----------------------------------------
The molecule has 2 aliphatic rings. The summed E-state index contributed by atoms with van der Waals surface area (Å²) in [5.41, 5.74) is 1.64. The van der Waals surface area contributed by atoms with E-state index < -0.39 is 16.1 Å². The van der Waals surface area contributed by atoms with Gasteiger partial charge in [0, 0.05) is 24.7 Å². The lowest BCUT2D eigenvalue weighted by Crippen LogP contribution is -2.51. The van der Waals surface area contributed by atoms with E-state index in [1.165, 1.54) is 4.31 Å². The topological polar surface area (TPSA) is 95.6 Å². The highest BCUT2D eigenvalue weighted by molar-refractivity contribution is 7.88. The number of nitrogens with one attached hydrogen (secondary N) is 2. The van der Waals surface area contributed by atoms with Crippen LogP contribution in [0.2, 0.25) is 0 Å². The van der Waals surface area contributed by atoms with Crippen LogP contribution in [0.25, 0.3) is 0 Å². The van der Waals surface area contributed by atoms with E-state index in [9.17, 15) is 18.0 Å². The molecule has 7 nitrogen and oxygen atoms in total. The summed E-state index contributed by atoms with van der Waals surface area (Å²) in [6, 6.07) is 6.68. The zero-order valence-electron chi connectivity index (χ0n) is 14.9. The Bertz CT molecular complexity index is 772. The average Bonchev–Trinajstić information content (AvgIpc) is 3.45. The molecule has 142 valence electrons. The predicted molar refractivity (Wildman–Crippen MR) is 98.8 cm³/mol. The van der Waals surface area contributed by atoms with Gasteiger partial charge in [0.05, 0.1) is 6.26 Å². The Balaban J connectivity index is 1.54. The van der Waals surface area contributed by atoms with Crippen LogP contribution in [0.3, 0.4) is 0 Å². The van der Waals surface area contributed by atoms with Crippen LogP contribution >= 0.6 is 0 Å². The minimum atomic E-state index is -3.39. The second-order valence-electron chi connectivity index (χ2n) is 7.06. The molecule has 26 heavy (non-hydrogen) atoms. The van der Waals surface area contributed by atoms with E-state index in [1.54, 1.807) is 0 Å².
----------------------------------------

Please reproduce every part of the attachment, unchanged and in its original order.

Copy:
The molecule has 2 aliphatic rings. The summed E-state index contributed by atoms with van der Waals surface area (Å²) in [5.41, 5.74) is 1.64. The van der Waals surface area contributed by atoms with E-state index < -0.39 is 16.1 Å². The van der Waals surface area contributed by atoms with Gasteiger partial charge in [0, 0.05) is 24.7 Å². The lowest BCUT2D eigenvalue weighted by Crippen LogP contribution is -2.51. The van der Waals surface area contributed by atoms with E-state index in [1.165, 1.54) is 4.31 Å². The topological polar surface area (TPSA) is 95.6 Å². The highest BCUT2D eigenvalue weighted by molar-refractivity contribution is 7.88. The number of nitrogens with one attached hydrogen (secondary N) is 2. The van der Waals surface area contributed by atoms with Crippen LogP contribution in [0.2, 0.25) is 0 Å². The van der Waals surface area contributed by atoms with Crippen LogP contribution in [0.25, 0.3) is 0 Å². The van der Waals surface area contributed by atoms with E-state index in [9.17, 15) is 18.0 Å². The molecule has 7 nitrogen and oxygen atoms in total. The summed E-state index contributed by atoms with van der Waals surface area (Å²) in [6, 6.07) is 6.68. The zero-order valence-electron chi connectivity index (χ0n) is 14.9. The Bertz CT molecular complexity index is 772. The average Bonchev–Trinajstić information content (AvgIpc) is 3.45. The molecule has 142 valence electrons. The predicted molar refractivity (Wildman–Crippen MR) is 98.8 cm³/mol. The van der Waals surface area contributed by atoms with Gasteiger partial charge in [0.05, 0.1) is 6.26 Å². The Balaban J connectivity index is 1.54. The van der Waals surface area contributed by atoms with Crippen LogP contribution in [0.3, 0.4) is 0 Å². The van der Waals surface area contributed by atoms with Crippen LogP contribution >= 0.6 is 0 Å². The minimum atomic E-state index is -3.39. The second-order valence-electron chi connectivity index (χ2n) is 7.06. The molecule has 26 heavy (non-hydrogen) atoms. The van der Waals surface area contributed by atoms with E-state index in [1.54, 1.807) is 0 Å².